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Is it safe to remove a ceiling tile in an apartment building? 🏢

SoftwareEng

Senior member
Apr 24, 2005
551
4
81
Greetings all!

Is it safe to remove a "hanging ceiling tile" in an apt building - I'm concerned with possible gases/toxins in the air above them. It's the same tiles you find in your non-telework office.

Above them is just empty space of the multi-apt building, with some dust. It's not painted. It's pretty raw up there (not what she said). I want to leave it open or install a window-type exhaust fan.

I'd be this guy, albeit much better looking:

1627591807171.png
 
Last edited:

lxskllr

No Lifer
Nov 30, 2004
54,882
4,854
126
There could be facehuggers up there too, but you don't know. First step is get the air in the space analyzed, then proceed depending on results. In any case, above the ceiling is better than below.
 
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nakedfrog

No Lifer
Apr 3, 2001
51,841
4,307
126
There could be facehuggers up there too, but you don't know. First step is get the air in the space analyzed, then proceed depending on results. In any case, above the ceiling is better than below.
That's a good point, he should probably use the only sure way to make sure there are no facehuggers.

 
Feb 4, 2009
31,125
11,568
136
From various places I have managed above drop ceilings is typically pretty nasty. There is always tons of dust and dead bugs. Worst offender had an uncountable amount of dead mice or mouse skeletons. Big apartment building above the basement retail space mice would drop from above and get trapped. Really disturbing to see all the carcasses. Before anyone asks I have a pest guy come out and clean them up, he also replaced all the tiles.

removing a tile that does not require fasteners or cutting or damage anything in a rental is fine. That tile needs to be back in place without damage when you leave. Those tiles are typically pretty cheap but you need to buy packs of them and matching the texture can be challenging, you may be better off paying a fine if you break it.
Adding a fan could be a violation, adding a wired fan and modifying the structure is certainly violating the lease unless you have one of those funky business leases where landlord takes care of roof and outside walls and you take care of everything inside and are free to modify as you choose provided it is safe and legal. This typically comes with a stipulation that licenses electricians need to do electric work or plumbers to plumbing and so on.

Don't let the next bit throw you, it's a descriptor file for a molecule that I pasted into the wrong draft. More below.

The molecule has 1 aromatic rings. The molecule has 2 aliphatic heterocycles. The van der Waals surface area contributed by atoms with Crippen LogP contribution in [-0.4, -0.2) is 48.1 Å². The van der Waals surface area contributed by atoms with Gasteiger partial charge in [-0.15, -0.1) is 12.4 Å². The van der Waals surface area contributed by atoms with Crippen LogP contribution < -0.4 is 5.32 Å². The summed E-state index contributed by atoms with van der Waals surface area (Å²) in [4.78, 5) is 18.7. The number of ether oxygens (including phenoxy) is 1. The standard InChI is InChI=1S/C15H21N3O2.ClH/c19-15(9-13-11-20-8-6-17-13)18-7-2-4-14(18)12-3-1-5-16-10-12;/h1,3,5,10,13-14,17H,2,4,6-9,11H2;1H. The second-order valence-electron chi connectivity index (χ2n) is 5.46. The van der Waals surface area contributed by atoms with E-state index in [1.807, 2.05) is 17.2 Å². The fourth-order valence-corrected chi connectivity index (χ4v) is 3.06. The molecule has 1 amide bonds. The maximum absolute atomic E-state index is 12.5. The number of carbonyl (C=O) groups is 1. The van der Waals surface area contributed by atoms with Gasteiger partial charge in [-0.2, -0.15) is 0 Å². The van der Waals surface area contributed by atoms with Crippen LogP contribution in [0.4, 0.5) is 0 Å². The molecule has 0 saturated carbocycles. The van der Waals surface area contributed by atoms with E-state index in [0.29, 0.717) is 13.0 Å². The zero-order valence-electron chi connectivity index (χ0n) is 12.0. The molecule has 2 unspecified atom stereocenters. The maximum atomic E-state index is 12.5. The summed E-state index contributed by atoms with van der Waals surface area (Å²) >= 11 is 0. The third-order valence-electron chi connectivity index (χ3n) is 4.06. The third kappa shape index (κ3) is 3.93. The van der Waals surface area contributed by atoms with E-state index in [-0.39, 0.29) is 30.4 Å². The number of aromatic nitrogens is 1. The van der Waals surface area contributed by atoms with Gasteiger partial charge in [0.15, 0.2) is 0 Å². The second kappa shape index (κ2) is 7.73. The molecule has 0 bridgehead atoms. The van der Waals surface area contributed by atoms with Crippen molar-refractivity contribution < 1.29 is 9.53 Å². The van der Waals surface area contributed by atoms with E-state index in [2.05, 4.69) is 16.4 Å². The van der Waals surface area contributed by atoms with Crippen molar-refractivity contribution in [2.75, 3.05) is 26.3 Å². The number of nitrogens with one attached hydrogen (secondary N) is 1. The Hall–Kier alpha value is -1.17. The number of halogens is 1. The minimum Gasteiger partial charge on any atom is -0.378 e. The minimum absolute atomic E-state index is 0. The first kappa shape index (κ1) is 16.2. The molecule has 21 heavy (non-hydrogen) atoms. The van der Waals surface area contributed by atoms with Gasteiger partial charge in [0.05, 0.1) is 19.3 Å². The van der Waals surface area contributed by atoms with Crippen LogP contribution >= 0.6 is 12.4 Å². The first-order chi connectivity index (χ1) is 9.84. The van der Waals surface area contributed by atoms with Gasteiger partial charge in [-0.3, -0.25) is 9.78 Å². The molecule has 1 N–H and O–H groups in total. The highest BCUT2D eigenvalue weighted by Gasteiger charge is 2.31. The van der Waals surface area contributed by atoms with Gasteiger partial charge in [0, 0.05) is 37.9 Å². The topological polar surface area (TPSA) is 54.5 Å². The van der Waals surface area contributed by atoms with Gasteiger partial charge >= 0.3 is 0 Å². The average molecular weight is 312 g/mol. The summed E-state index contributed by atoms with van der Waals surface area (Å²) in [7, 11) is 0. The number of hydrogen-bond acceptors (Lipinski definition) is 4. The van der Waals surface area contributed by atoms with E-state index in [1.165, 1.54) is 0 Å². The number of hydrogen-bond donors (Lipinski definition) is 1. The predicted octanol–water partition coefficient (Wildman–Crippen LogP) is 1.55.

Basically check your lease and do not cut or remove or modify anything on the structure especially cutting a hole in a wall to add a vent.

I am confused as to what needs to be vented up there.
 

Red Squirrel

No Lifer
May 24, 2003
60,537
8,947
126
www.uovalor.com
Those tiles are load bearing, if you take even one out, the entire building can go out of square and it will cause all sorts of structural issues and you'll be held liable for it. No but seriously, if you think there are toxic gases in there, those tiles don't exactly make a perfect seal so you'd be in danger either way. In commercial applications they tend to use that area as the return plenum, essentially instead of piping a return into a vent they'll just have some tiles be vents, and the return of the hvac will just be left open inside the ceiling. So you already probably do have air circulating in there.
 
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Captante

Lifer
Oct 20, 2003
19,154
2,731
126
Those tiles are load bearing, if you take even one out, the entire building can go out of square and it will cause all sorts of structural issues and you'll be held liable for it. No but seriously, if you think there are toxic gases in there, those tiles don't exactly make a perfect seal so you'd be in danger either way. In commercial applications they tend to use that area as the return plenum, essentially instead of piping a return into a vent they'll just have some tiles be vents, and the return of the hvac will just be left open inside the ceiling. So you already probably do have air circulating in there.

Sad truth is that these days it really wouldn't be all that shocking to discover "structural-styrofoam" in a building.

o_O
 

IronWing

No Lifer
Jul 20, 2001
62,386
15,684
136
If there is water staining showing on the tiles then there’s an excellent chance for mold up there. Nuking it really is the only way to deal with mold.
 

Red Squirrel

No Lifer
May 24, 2003
60,537
8,947
126
www.uovalor.com
Sad truth is that these days it really wouldn't be all that shocking to discover "structural-styrofoam" in a building.

o_O
Lol I can't recall if it was the Florida building or another one, where they found newspaper shoved in voids that were supposed to be filled with concrete. Anything to save a buck.
 
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Amol S.

Golden Member
Mar 14, 2015
1,303
276
136
Greetings all!

Is it safe to remove a "hanging ceiling tile" in an apt building - I'm concerned with possible gases/toxins in the air above them. It's the same tiles you find in your non-telework office.

Above them is just empty space of the multi-apt building, with some dust. It's not painted. It's pretty raw up there (not what she said). I want to leave it open or install a window-type exhaust fan.

I'd be this guy, albeit much better looking:

View attachment 47987
Drop down ceilings are a sign that there is asbestos being used on the actual ceiling.
 

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